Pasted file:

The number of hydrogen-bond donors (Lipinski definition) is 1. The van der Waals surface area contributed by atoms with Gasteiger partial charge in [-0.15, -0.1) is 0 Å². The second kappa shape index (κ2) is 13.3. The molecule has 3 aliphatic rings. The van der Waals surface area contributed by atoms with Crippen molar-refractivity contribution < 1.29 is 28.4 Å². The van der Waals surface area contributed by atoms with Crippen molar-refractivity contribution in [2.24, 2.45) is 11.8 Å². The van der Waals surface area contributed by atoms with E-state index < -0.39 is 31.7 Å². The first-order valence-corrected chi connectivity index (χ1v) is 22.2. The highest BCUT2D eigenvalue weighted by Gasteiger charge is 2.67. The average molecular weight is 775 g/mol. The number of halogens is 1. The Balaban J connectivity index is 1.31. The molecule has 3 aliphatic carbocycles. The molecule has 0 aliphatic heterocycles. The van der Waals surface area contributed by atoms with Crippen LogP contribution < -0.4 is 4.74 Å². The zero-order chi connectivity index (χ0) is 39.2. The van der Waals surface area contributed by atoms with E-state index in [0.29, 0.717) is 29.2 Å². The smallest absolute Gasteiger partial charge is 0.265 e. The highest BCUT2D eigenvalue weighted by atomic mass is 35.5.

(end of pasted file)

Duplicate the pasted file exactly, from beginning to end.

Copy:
The number of hydrogen-bond donors (Lipinski definition) is 1. The van der Waals surface area contributed by atoms with Gasteiger partial charge in [-0.15, -0.1) is 0 Å². The second kappa shape index (κ2) is 13.3. The molecule has 3 aliphatic rings. The van der Waals surface area contributed by atoms with Crippen molar-refractivity contribution < 1.29 is 28.4 Å². The van der Waals surface area contributed by atoms with Crippen molar-refractivity contribution in [2.24, 2.45) is 11.8 Å². The van der Waals surface area contributed by atoms with E-state index < -0.39 is 31.7 Å². The first-order valence-corrected chi connectivity index (χ1v) is 22.2. The highest BCUT2D eigenvalue weighted by Gasteiger charge is 2.67. The average molecular weight is 775 g/mol. The number of halogens is 1. The Balaban J connectivity index is 1.31. The molecule has 3 aliphatic carbocycles. The molecule has 0 aliphatic heterocycles. The van der Waals surface area contributed by atoms with Crippen LogP contribution < -0.4 is 4.74 Å². The zero-order chi connectivity index (χ0) is 39.2. The van der Waals surface area contributed by atoms with E-state index in [0.29, 0.717) is 29.2 Å². The smallest absolute Gasteiger partial charge is 0.265 e. The highest BCUT2D eigenvalue weighted by atomic mass is 35.5.